The unreliable lighting is perhaps the greatest strength of the film. The filmmaker understands that we are all instinctively afraid of the dark. (In fact, the original shooting title of the film was "The Dark.") ALIEN operated the same way – telling a futuristic sci-fi story as if it were an old ghost story produced by Val Lewton. It builds suspense simply, through darkness and silence. Unlike the Lewton films, however, ALIEN draws back the curtain in the third act, revealing the monster. THE DESCENT is structured the same way. It skillfully manipulates use through the use of darkness and shadow, all the while developing our gothic heroine Sarah and her hyper-masculine counterpart Juno. The choice of location goes a long way to enhancing the believability of the story, and therefore the characters.

While watching THE DESCENT for the first time, I remembered a documentary I’d recently seen called TOUCHING THE VOID – about a pair of hikers who got stranded in the Peruvian Andes in 1985. One of them fell into a giant crevice and broke his leg. His climbing partner, and close friend, had to leave him for dead in order to save himself. There is an absolutely chilling scene in which the fallen character confronts the reality that he’s going to die alone in the darkness, where his body will never be discovered. I remembered that scene when one of the supporting characters in THE DESCENT falls into a crevice and suffers a compound fracture. That’s it, I thought, she’s never going to get out of that cave. After everything the characters have gone through to get where they are at that point, we the viewers have no delusion that they will be able to go back the way they came.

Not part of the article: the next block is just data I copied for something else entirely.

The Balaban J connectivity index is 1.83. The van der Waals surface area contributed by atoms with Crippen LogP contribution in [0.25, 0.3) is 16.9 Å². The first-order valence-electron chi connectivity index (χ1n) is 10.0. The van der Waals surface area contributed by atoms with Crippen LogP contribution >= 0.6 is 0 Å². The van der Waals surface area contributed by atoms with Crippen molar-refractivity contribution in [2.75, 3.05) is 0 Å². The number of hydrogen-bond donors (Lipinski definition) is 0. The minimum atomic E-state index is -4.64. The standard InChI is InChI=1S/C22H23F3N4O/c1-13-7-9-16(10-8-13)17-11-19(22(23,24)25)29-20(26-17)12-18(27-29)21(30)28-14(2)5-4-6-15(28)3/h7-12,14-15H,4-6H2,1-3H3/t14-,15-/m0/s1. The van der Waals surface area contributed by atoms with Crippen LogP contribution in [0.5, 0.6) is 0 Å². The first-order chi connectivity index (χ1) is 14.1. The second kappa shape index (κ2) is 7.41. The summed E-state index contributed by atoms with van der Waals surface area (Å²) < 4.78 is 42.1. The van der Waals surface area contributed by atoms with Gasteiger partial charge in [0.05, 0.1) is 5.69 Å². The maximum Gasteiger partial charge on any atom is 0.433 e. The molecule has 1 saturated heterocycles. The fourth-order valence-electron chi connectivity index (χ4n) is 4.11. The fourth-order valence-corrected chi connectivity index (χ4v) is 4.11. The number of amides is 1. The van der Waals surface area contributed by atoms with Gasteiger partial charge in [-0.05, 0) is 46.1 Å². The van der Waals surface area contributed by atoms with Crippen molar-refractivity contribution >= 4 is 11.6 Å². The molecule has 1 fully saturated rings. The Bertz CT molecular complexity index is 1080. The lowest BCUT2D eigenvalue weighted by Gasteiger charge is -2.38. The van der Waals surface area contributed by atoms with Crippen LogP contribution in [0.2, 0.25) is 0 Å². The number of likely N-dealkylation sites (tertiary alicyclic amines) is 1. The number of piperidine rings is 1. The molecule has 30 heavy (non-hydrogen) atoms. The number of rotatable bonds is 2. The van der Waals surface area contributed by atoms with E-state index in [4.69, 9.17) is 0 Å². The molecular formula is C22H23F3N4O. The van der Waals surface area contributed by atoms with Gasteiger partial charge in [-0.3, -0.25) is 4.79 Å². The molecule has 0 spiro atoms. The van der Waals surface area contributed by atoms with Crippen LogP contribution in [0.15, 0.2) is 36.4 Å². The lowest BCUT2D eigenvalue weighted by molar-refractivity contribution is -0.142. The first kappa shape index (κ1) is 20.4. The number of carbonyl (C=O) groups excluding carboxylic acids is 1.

For me, that was the scariest moment in the film. I am not as horrified by the prospect of dying as I am by the prospect of dying slowly, alone, unprepared, in the darkness where no one will ever find you or know what happened to you. For me, that cave is hell. It cuts the characters off from civilization, from everything familiar, isolates them one by one, threatens them with the prospects of eternal darkness, suffocation, dehydration, starvation, drowning… and more. (We haven’t even gotten to the monsters yet… but it’s tough for them to compete with these imagined horrors.) When I saw that poor girl’s bone sticking out of her leg, I cringed… and not just because of the thought of excruciating pain. For most of us, our bodies are sufficiently linked to our sense of identity for us to have an overwhelming fear of mutilation, dismemberment, being eaten alive. The greater fear comes not from the pain but from the prospect of having our life – or humanity – taken away from us. Knowing that you’re going to die soon, and that you’re probably going to die in an unimaginably horrific way, brings out a normally-hidden aspect of our humanity. We become animals who want to survive at all costs, because we cannot cope with the alternative possibility. Primal instincts overtake everything else. This is what happens in the third act of THE DESCENT.